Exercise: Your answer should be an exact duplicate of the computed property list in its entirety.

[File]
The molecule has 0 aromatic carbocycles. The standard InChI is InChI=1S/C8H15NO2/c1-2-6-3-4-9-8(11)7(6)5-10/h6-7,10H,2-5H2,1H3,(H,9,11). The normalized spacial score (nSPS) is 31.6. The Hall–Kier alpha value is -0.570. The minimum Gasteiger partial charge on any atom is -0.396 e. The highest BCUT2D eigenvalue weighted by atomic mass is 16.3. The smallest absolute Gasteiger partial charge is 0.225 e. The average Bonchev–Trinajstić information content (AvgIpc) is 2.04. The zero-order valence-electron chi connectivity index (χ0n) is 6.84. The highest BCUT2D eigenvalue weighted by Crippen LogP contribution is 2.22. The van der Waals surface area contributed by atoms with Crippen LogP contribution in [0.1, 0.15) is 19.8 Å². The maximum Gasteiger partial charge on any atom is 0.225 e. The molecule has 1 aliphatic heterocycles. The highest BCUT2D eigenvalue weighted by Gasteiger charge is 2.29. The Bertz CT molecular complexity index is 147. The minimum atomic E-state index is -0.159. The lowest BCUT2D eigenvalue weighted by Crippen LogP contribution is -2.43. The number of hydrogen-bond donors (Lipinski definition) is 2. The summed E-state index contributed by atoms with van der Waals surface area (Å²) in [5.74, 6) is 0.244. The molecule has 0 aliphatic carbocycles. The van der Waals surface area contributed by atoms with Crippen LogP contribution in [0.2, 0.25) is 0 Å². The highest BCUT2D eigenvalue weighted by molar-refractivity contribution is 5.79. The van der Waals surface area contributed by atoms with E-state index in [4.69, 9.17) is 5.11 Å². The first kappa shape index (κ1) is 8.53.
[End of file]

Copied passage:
The molecule has 0 aromatic carbocycles. The standard InChI is InChI=1S/C8H15NO2/c1-2-6-3-4-9-8(11)7(6)5-10/h6-7,10H,2-5H2,1H3,(H,9,11). The normalized spacial score (nSPS) is 31.6. The Hall–Kier alpha value is -0.570. The minimum Gasteiger partial charge on any atom is -0.396 e. The highest BCUT2D eigenvalue weighted by atomic mass is 16.3. The smallest absolute Gasteiger partial charge is 0.225 e. The average Bonchev–Trinajstić information content (AvgIpc) is 2.04. The zero-order valence-electron chi connectivity index (χ0n) is 6.84. The highest BCUT2D eigenvalue weighted by Crippen LogP contribution is 2.22. The van der Waals surface area contributed by atoms with Crippen LogP contribution in [0.1, 0.15) is 19.8 Å². The maximum Gasteiger partial charge on any atom is 0.225 e. The molecule has 1 aliphatic heterocycles. The highest BCUT2D eigenvalue weighted by Gasteiger charge is 2.29. The Bertz CT molecular complexity index is 147. The minimum atomic E-state index is -0.159. The lowest BCUT2D eigenvalue weighted by Crippen LogP contribution is -2.43. The number of hydrogen-bond donors (Lipinski definition) is 2. The summed E-state index contributed by atoms with van der Waals surface area (Å²) in [5.74, 6) is 0.244. The molecule has 0 aliphatic carbocycles. The van der Waals surface area contributed by atoms with Crippen LogP contribution in [0.2, 0.25) is 0 Å². The highest BCUT2D eigenvalue weighted by molar-refractivity contribution is 5.79. The van der Waals surface area contributed by atoms with E-state index in [4.69, 9.17) is 5.11 Å². The first kappa shape index (κ1) is 8.53.